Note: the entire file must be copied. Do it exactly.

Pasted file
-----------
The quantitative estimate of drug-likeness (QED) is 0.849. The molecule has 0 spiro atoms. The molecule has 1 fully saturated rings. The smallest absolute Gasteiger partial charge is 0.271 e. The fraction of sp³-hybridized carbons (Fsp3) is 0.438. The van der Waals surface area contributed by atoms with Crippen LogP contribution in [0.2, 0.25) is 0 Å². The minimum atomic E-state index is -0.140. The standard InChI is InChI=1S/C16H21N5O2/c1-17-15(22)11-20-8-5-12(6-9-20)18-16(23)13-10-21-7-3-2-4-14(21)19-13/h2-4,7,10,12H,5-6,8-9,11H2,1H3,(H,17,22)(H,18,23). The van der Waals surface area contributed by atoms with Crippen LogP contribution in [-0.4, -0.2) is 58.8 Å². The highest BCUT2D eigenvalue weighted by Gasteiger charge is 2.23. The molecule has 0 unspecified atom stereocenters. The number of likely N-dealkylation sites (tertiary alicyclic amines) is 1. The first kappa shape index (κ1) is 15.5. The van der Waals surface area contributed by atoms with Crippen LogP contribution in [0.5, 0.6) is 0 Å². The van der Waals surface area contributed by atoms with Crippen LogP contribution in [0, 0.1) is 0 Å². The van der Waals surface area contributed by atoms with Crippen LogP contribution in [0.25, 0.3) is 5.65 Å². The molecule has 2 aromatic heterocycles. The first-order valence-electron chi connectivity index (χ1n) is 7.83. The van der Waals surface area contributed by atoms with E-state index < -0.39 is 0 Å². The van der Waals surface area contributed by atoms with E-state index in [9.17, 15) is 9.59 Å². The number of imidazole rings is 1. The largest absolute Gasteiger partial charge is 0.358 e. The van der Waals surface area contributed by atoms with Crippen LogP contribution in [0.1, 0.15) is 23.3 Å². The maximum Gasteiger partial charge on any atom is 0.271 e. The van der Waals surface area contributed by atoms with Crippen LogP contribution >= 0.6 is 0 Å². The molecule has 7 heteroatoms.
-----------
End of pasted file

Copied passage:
The quantitative estimate of drug-likeness (QED) is 0.849. The molecule has 0 spiro atoms. The molecule has 1 fully saturated rings. The smallest absolute Gasteiger partial charge is 0.271 e. The fraction of sp³-hybridized carbons (Fsp3) is 0.438. The van der Waals surface area contributed by atoms with Crippen LogP contribution in [0.2, 0.25) is 0 Å². The minimum atomic E-state index is -0.140. The standard InChI is InChI=1S/C16H21N5O2/c1-17-15(22)11-20-8-5-12(6-9-20)18-16(23)13-10-21-7-3-2-4-14(21)19-13/h2-4,7,10,12H,5-6,8-9,11H2,1H3,(H,17,22)(H,18,23). The van der Waals surface area contributed by atoms with Crippen LogP contribution in [-0.4, -0.2) is 58.8 Å². The highest BCUT2D eigenvalue weighted by Gasteiger charge is 2.23. The molecule has 0 unspecified atom stereocenters. The number of likely N-dealkylation sites (tertiary alicyclic amines) is 1. The first kappa shape index (κ1) is 15.5. The van der Waals surface area contributed by atoms with Crippen LogP contribution in [0.5, 0.6) is 0 Å². The van der Waals surface area contributed by atoms with Crippen LogP contribution in [0, 0.1) is 0 Å². The van der Waals surface area contributed by atoms with Crippen LogP contribution in [0.25, 0.3) is 5.65 Å². The molecule has 2 aromatic heterocycles. The first-order valence-electron chi connectivity index (χ1n) is 7.83. The van der Waals surface area contributed by atoms with E-state index < -0.39 is 0 Å². The van der Waals surface area contributed by atoms with E-state index in [9.17, 15) is 9.59 Å². The number of imidazole rings is 1. The largest absolute Gasteiger partial charge is 0.358 e. The van der Waals surface area contributed by atoms with Crippen LogP contribution in [0.1, 0.15) is 23.3 Å². The maximum Gasteiger partial charge on any atom is 0.271 e. The van der Waals surface area contributed by atoms with Crippen LogP contribution >= 0.6 is 0 Å². The molecule has 7 heteroatoms.